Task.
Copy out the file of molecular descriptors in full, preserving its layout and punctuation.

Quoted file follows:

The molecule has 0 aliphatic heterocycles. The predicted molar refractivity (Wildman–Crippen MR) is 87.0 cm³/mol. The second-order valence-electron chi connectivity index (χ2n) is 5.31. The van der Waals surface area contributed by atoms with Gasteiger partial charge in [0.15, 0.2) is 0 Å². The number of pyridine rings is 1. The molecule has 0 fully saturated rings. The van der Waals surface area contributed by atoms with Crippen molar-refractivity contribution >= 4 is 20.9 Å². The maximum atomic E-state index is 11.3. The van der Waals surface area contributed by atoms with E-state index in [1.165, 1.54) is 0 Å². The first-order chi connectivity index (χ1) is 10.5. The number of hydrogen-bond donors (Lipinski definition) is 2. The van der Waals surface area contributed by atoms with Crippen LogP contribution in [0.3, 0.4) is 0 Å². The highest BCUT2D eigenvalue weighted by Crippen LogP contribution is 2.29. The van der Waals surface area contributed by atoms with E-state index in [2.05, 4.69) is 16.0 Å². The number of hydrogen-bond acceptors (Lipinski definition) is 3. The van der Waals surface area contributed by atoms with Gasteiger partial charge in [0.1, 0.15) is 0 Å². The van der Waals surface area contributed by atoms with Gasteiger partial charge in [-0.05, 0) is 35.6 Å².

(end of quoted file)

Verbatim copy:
The molecule has 0 aliphatic heterocycles. The predicted molar refractivity (Wildman–Crippen MR) is 87.0 cm³/mol. The second-order valence-electron chi connectivity index (χ2n) is 5.31. The van der Waals surface area contributed by atoms with Gasteiger partial charge in [0.15, 0.2) is 0 Å². The number of pyridine rings is 1. The molecule has 0 fully saturated rings. The van der Waals surface area contributed by atoms with Crippen molar-refractivity contribution >= 4 is 20.9 Å². The maximum atomic E-state index is 11.3. The van der Waals surface area contributed by atoms with E-state index in [1.165, 1.54) is 0 Å². The first-order chi connectivity index (χ1) is 10.5. The number of hydrogen-bond donors (Lipinski definition) is 2. The van der Waals surface area contributed by atoms with Crippen LogP contribution in [0.3, 0.4) is 0 Å². The highest BCUT2D eigenvalue weighted by Crippen LogP contribution is 2.29. The van der Waals surface area contributed by atoms with E-state index in [2.05, 4.69) is 16.0 Å². The number of hydrogen-bond acceptors (Lipinski definition) is 3. The van der Waals surface area contributed by atoms with Gasteiger partial charge in [0.1, 0.15) is 0 Å². The van der Waals surface area contributed by atoms with Gasteiger partial charge in [-0.05, 0) is 35.6 Å².